Yet, in all cases, the first thing that was affected and the last thing that was normalized was the product which was thought to be responsible for the problem.
All these crises revealed disparities in the performance of governments, lack of both coordination and clear operating procedures, and problems in the transmission of information, largely due to differences between countries when implementing EU regulations in their own legislation. But above all, these crises created uncertainty and distrust among consumers.
It was urgent, at least in the EU, that the necessary mechanisms to detect dangers and to deactivate them quickly were established in order to be able to act in an efficient and coordinate way, as well as to share information and to establish the appropriate measures to avoid this kind of crises to happen again and to restore confidence. As stated in the expression “Farm to fork”, all the links in the food chain are related to each other and have to coordinate themselves. If “food safety comes from feed”, feed businesses have a key role because of their importance themselves and as a link between primary production and consumers.
The EU was aware of the need for a reform, but also of the fact that this reform needed to be based on scientific, political and social consensus. Thus, in 2000 the EU launched the “White Paper on Food Safety”. Its purpose is to achieve and maintain the highest standards of food safety, and this way the highest level of health protection will be achieved.
In order to achieve this goal, this “White Paper” suggests that an independent European food organization should be created. This organization should have a fast and effective system of transmission and a new food safety legislation covering the whole of the food chain including feed and which gives the opportunity to control all products and follow them along all stages of the chain.
This is how the Regulation (EC) 178/2000 was born.
But we will talk about this the next day.
HYGIENE AND SAFETY RULES IN ANIMAL FEEDING IN THE EU
REGULATION (EC) No 178/2002
The legislative basis and the instruments of development and application
In the previous chapter I stated that, as a result of the food crises, the EU was aware of the fact that in order to achieve safety and gain back consumers’ trust, it was necessary to have updated regulations, efficient control and information systems and a homogeneous execution throughout the territory. Thus, the Commission itself was restructured, and also the vet services (which were in the DG AGRI (Agriculture)), the DG SANCO (Health and Consumers), so as to coordinate the development of food safety in a better way. Then, new regulations were created, which were of direct application.
The first legislative stake emanated from this new approach of the European Commission is the “REGULATION (EC) No 178/2002 OF THE EUROPEAN PARLIAMENT AND OF THE COUNCIL of January 28th 2002, which lays down the principles and general requirements for food law, creates the European Food Safety Authority and establishes the procedures in matters of food safety, which will be developed later along with other regulations, forming the so-called “Hygiene Package”.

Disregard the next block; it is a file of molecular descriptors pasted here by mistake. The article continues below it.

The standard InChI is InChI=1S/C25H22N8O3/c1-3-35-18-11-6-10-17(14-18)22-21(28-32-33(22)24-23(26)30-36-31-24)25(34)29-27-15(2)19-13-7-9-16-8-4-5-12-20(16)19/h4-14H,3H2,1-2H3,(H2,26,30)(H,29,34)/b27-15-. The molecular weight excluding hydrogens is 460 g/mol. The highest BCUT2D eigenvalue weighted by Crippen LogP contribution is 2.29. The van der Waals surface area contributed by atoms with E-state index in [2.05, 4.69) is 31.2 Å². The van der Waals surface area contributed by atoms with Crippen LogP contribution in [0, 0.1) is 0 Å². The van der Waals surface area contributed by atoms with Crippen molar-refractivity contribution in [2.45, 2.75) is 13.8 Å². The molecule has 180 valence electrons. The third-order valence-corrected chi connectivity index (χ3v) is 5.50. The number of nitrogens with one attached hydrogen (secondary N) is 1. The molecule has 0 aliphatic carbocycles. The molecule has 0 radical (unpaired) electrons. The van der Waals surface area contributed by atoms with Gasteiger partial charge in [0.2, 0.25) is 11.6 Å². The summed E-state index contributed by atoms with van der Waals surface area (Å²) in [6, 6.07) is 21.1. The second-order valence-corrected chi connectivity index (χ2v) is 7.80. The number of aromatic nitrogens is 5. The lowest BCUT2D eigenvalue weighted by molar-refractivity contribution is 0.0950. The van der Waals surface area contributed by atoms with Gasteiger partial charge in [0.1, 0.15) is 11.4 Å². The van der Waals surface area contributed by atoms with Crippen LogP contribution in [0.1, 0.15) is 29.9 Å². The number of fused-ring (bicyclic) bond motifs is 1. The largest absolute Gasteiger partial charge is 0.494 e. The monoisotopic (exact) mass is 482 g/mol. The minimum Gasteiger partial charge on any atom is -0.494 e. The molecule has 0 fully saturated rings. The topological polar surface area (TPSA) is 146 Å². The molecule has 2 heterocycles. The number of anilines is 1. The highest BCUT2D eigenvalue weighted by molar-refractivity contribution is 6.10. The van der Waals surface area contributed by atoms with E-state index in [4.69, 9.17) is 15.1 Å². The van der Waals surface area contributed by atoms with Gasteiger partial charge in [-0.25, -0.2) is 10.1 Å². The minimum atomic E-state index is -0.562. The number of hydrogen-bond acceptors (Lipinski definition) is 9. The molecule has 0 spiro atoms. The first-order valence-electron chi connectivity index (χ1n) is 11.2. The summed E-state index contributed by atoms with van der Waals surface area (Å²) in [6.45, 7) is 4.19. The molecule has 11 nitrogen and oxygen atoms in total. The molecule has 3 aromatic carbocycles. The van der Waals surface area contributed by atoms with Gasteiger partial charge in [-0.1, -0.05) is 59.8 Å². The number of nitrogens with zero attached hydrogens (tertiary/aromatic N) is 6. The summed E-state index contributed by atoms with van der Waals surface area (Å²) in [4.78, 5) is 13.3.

This Regulation, among other things, equated the requirements for animal feed with those established for food for human consumption and it is the base to ensure a high level of protection of health and the interests of consumers, which is based on three pillars.
– Some General Principles of Security, applicable to both feed and food.
– The creation of a single steering organization that coordinates, the European Food Safety Authority (www.efsa.europa.eu)
– The establishment of RASFF Rapid Alert System for Food and Feed (Rapid Alert System for Food and Feed), http://ec.europa.eu/food/food/rapidalert/index_en.htm
I would like to highlight the fact that the new legislation does not constitute a revocation or invalidation of what the manufacturers of animal feed had been doing, but reinforces their performance bringing new elements, structures and processes in line with the knowledge that has been gained and adapted to new situations caused by the complexity of the food chain in a global market
The Regulation 178/2002 applies to all stages of production, processing and distribution of food and feed for food producing animals. Its content includes 5 chapters.
I. SCOPE AND DEFINITIONS
II GENERAL FOOD LAW
Safety requirements for food and feed
Responsibilities of operators
Official controls to verify compliance EM
Traceability of animals, feed and food at all stages
III EUROPEAN FOOD SAFETY AUTHORITY
IV EARLY WARNING SYSTEM, CRISIS MANAGEMENT AND EMERGENCIES
V. PROCEDURES AND FINAL PROVISIONS
For now I’ll just comment on some points of Chapters I and II which are of direct and immediate application in feed businesses.
The EU does not want the requirements for food and feed to be disproportionate or arbitrary and therefore states that “in order to achieve the overall objective of a high level of protection of health and life of humans, legislation food will be based on risk analysis.” But the EU does not want to be limited to the field of health (healthy and safe food), and that is why it extends the objectives of the legislation to “protect the interests of consumers and provide a basis for informed choices about the food they consume.” The new legislation will also aim “to prevent:
a) fraudulent or deceptive practices;
b) the adulteration of food, and
c) any other practice liable to mislead the consumer ”
The standard does not want to leave anything outside its scope or subjected to questionable interpretations and therefore starts by defining and differentiating “food” to “feed”.